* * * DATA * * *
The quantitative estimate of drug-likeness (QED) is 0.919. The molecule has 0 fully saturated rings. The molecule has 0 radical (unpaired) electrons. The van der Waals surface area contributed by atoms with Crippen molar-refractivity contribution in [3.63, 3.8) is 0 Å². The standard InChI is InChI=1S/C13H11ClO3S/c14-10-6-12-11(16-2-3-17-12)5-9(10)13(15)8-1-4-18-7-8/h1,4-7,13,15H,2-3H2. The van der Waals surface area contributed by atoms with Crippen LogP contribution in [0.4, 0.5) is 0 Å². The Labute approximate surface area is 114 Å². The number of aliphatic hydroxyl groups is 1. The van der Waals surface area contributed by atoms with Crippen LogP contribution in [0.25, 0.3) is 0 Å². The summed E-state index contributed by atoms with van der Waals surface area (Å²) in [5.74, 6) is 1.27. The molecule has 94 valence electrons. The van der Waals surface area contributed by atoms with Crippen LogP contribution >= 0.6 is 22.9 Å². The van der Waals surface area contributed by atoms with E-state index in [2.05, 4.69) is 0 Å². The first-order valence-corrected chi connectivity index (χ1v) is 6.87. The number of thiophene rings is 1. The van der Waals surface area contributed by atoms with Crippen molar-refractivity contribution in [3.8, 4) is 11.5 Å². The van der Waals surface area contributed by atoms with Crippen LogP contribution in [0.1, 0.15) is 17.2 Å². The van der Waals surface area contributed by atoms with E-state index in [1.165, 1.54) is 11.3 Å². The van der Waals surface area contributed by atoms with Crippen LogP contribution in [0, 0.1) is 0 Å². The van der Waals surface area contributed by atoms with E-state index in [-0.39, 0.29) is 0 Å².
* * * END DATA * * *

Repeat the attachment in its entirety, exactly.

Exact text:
The quantitative estimate of drug-likeness (QED) is 0.919. The molecule has 0 fully saturated rings. The molecule has 0 radical (unpaired) electrons. The van der Waals surface area contributed by atoms with Crippen molar-refractivity contribution in [3.63, 3.8) is 0 Å². The standard InChI is InChI=1S/C13H11ClO3S/c14-10-6-12-11(16-2-3-17-12)5-9(10)13(15)8-1-4-18-7-8/h1,4-7,13,15H,2-3H2. The van der Waals surface area contributed by atoms with Crippen LogP contribution in [0.4, 0.5) is 0 Å². The Labute approximate surface area is 114 Å². The number of aliphatic hydroxyl groups is 1. The van der Waals surface area contributed by atoms with Crippen LogP contribution in [0.25, 0.3) is 0 Å². The summed E-state index contributed by atoms with van der Waals surface area (Å²) in [5.74, 6) is 1.27. The molecule has 94 valence electrons. The van der Waals surface area contributed by atoms with Crippen LogP contribution >= 0.6 is 22.9 Å². The van der Waals surface area contributed by atoms with E-state index in [2.05, 4.69) is 0 Å². The first-order valence-corrected chi connectivity index (χ1v) is 6.87. The number of thiophene rings is 1. The van der Waals surface area contributed by atoms with Crippen molar-refractivity contribution in [3.8, 4) is 11.5 Å². The van der Waals surface area contributed by atoms with Crippen LogP contribution in [0.1, 0.15) is 17.2 Å². The van der Waals surface area contributed by atoms with E-state index in [1.165, 1.54) is 11.3 Å². The van der Waals surface area contributed by atoms with Crippen LogP contribution in [0, 0.1) is 0 Å². The van der Waals surface area contributed by atoms with E-state index in [-0.39, 0.29) is 0 Å².